Discover does not challenge the award of post-judgment interest under Section 408.040.1, the second category of post-judgment interest awarded in this case. In its third point on appeal, however, Discover argues that the trial court erred in granting Janet and Linda's Rule 75.01 motion to amend the equitable garnishment judgment to award post-judgment interest dating back to the date of the September 30, 2011 consent judgment.
Standard of Review
A determination of the date from which post-judgment interest is due is a question of law that we review de novo. Lindquist v. Mid-Am. Orthopaedic Surgery, Inc. 224 S.W.3d 593, 594-95 (Mo. banc 2007). In reviewing an issue de novo, we do not defer to the trial court. Lake v. McCollum, 324 S.W.3d 481, 484 (Mo. App. W.D. 2010) (citation omitted).
" The imposition of any interest from the date of judgment until payment is fixed and determined by statute." Kelly v. Bass Pro Outdoor World, L.L.C., 426 S.W.3d 675, 678 (Mo. App. E.D. 2013) (citation omitted). Section 408.040.2 provides in part: " in tort actions, interest shall be allowed on all money due upon any judgment or order of any court from the date of judgment is entered by the trial court until full satisfaction." The purpose behind this statute " is to compensate a judgment creditor for the judgment debtor's delay in satisfying the judgment pending the judgment debtor's appeal." Moore v. Bi-State Dev. Agency, 132 S.W.3d 241, 243 (Mo. banc 2004). Read more broadly, " post-judgment interest is awarded on the theory that it is a penalty for delayed payment of the judgment." Johnson v. BFI Waste Sys. of N. Am., Inc., 162 S.W.3d 127, 129 (Mo. App. E.D. 2005) (quoting Green Acres Enters., Inc. v. Freeman, 876 S.W.2d 636, 641 (Mo. App. W.D. 1994)).
Discover argues that the trial court erred in awarding post-trial interest because such an award was contrary to Rule 75.01 in that the amendment essentially amended the consent judgment, entered some two years before the judgment on
the equitable garnishment action. Janet and Linda respond that post-judgment interest was appropriate because it accrues by operation of statute, not the express award of the trial court.
Our resolution of this point is governed by a recent Supreme Court decision holding that, even though mandated by statute, the award of post-judgment interest must be included in the original judgment to which it applies or in a timely amendment to that judgment. McGuire v. Kenoma, LLC, No. SC 93836, 447 S.W.3d 659, 2014 WL 5857534, *5 (Mo. banc Nov. 12, 2014). In McGuire, the trial court's initial judgment after a jury verdict awarding damages in tort did not include post-judgment interest or state an applicable interest rate as prescribed in Section 408.040. Id. at *1. The plaintiffs did not file a timely post-trial motion to request the inclusion of post-judgment interest, seek to amend the judgment, or file an appeal claiming error in the judgment. Id. The judgment was affirmed on appeal without consideration of the un-raised issue of post-judgment interest. Id. After the mandate issued, the plaintiffs filed a motion in the trial court -- more than a year after the original judgment was entered -- requesting post-judgment interest. Id. In that motion, plaintiffs sought post-judgment interest by way of an amendment nunc pro tunc of the now final judgment so that the plaintiffs could receive interest retroactive to the date that judgment was entered on the verdict. The defendant appealed from the granting of that motion. Id. On appeal, our Supreme Court considered whether the trial court erred in entering its nunc pro tunc judgment on the ground that the failure to determine the post-judgment interest rate was a substantive error, not a clerical error, such that nunc pro tunc was not an appropriate remedy. Id.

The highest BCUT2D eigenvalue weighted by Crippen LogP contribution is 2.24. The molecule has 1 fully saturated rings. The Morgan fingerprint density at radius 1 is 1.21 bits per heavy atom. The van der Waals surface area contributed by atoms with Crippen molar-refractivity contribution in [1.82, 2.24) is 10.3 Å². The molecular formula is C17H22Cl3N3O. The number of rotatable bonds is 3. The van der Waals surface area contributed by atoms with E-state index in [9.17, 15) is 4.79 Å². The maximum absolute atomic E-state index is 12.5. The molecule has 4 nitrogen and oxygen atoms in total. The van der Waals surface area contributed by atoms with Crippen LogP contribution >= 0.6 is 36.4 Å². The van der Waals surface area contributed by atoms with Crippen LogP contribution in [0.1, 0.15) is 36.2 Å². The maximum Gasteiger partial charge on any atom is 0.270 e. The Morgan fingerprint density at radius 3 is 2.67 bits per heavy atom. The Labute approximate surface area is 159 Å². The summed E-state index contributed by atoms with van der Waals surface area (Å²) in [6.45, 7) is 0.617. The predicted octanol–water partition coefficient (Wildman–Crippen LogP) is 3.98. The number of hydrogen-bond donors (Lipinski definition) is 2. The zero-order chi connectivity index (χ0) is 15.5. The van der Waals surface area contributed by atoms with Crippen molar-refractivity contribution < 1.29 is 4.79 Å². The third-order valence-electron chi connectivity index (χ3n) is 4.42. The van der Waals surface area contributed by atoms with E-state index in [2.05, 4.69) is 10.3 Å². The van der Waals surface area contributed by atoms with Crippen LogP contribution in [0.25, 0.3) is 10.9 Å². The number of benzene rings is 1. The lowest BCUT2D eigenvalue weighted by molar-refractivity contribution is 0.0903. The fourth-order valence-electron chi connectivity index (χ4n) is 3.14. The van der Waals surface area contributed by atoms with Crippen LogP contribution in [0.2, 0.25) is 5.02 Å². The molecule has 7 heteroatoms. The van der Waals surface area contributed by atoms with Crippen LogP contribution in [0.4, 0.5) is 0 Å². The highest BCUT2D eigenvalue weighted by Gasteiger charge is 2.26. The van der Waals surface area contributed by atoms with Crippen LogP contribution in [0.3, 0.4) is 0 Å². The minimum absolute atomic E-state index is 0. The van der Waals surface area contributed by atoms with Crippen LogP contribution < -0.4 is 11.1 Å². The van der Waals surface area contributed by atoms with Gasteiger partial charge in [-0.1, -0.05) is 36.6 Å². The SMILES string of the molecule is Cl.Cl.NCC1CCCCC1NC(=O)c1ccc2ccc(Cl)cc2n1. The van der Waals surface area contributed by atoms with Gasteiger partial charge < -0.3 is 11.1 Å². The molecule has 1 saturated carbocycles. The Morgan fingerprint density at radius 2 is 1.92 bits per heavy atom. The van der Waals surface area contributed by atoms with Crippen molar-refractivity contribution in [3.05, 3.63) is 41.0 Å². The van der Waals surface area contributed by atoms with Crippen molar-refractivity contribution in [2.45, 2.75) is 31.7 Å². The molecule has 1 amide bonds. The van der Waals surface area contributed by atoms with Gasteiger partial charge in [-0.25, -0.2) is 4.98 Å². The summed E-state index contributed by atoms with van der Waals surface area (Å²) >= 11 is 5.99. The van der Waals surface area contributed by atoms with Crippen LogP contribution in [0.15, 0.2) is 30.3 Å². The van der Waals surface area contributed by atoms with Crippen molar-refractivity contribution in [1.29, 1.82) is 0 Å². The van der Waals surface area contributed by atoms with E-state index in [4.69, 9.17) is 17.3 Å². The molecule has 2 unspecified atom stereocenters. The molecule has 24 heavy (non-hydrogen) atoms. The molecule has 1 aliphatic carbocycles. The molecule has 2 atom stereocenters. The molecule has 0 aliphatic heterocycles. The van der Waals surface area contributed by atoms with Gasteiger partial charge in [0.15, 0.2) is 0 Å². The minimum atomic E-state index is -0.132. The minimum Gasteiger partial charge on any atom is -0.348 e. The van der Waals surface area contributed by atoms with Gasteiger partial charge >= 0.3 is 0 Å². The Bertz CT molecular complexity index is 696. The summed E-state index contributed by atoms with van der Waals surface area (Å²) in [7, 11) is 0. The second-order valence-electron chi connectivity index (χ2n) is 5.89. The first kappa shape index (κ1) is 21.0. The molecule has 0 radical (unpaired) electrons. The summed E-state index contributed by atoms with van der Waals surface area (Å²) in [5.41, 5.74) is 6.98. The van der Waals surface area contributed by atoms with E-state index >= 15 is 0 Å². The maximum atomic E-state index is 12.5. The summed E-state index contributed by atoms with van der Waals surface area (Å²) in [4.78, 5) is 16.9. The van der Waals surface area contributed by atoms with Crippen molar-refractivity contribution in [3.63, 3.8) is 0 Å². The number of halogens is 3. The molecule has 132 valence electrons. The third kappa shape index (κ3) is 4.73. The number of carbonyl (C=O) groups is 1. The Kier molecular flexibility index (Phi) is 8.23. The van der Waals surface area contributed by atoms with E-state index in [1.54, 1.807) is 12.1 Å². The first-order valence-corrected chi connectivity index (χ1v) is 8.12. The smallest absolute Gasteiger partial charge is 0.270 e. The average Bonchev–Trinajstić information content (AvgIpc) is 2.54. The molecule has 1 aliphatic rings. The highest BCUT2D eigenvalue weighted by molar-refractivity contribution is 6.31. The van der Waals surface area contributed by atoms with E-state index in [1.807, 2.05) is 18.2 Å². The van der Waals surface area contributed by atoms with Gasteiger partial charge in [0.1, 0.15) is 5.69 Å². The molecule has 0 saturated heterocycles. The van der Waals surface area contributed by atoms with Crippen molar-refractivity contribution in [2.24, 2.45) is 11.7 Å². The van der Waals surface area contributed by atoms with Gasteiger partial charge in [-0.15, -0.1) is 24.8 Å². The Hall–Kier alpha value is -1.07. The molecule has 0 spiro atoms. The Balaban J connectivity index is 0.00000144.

McGuire reversed the award of post-judgment interest. Its reasoning is necessarily grounded in nunc pro tunc jurisprudence. After McGuire, however, it is evident that an interest award pursuant to Section 408.040 must be made in the original judgment, pursuant to a timely amendment following a Rule 78.07 motion, pursuant to Rule 75.01, or even pursuant to a nunc pro tunc where there is evidence in the record that the trial court intended to include an interest rate or order payment of interest at the time the judgment was entered. In this case, as in McGuire, Janet and Linda did not assert error or timely seek an amendment to the consent judgment in the prior action. It was improper for the trial court in the equitable garnishment action to amend the consent judgment to reflect interest not awarded therein.
Because the trial court's amended judgment erroneously awarded interest from the time of the consent judgment, some two years after that judgment was entered, we reverse judgment on that point.
This point is granted.
The judgment of the trial court is affirmed in part and reversed and remanded in part with directions to reinstate the amount of the settlement pursuant to the consent judgment and to adjust the award
of post-judgment interest in accordance with this opinion.